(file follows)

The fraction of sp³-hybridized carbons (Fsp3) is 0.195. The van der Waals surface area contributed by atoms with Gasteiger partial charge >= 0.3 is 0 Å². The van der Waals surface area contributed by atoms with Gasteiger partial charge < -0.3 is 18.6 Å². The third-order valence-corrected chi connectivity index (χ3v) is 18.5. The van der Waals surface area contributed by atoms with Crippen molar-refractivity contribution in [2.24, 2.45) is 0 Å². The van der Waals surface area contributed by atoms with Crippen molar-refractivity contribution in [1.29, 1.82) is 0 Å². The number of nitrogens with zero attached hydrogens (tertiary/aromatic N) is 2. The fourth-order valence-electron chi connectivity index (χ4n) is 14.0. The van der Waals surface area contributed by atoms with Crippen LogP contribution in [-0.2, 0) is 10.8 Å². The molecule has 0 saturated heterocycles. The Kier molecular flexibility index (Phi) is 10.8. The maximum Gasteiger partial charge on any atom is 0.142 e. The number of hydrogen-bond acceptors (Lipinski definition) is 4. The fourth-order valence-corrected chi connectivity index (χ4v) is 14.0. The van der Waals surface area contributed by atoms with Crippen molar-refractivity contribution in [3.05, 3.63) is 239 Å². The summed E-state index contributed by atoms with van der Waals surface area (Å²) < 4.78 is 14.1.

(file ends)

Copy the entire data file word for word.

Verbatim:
The fraction of sp³-hybridized carbons (Fsp3) is 0.195. The van der Waals surface area contributed by atoms with Gasteiger partial charge >= 0.3 is 0 Å². The van der Waals surface area contributed by atoms with Gasteiger partial charge < -0.3 is 18.6 Å². The third-order valence-corrected chi connectivity index (χ3v) is 18.5. The van der Waals surface area contributed by atoms with Crippen molar-refractivity contribution in [2.24, 2.45) is 0 Å². The van der Waals surface area contributed by atoms with Crippen molar-refractivity contribution in [1.29, 1.82) is 0 Å². The number of nitrogens with zero attached hydrogens (tertiary/aromatic N) is 2. The fourth-order valence-electron chi connectivity index (χ4n) is 14.0. The van der Waals surface area contributed by atoms with Crippen LogP contribution in [-0.2, 0) is 10.8 Å². The molecule has 0 saturated heterocycles. The Kier molecular flexibility index (Phi) is 10.8. The maximum Gasteiger partial charge on any atom is 0.142 e. The number of hydrogen-bond acceptors (Lipinski definition) is 4. The fourth-order valence-corrected chi connectivity index (χ4v) is 14.0. The van der Waals surface area contributed by atoms with Crippen molar-refractivity contribution in [3.05, 3.63) is 239 Å². The summed E-state index contributed by atoms with van der Waals surface area (Å²) < 4.78 is 14.1.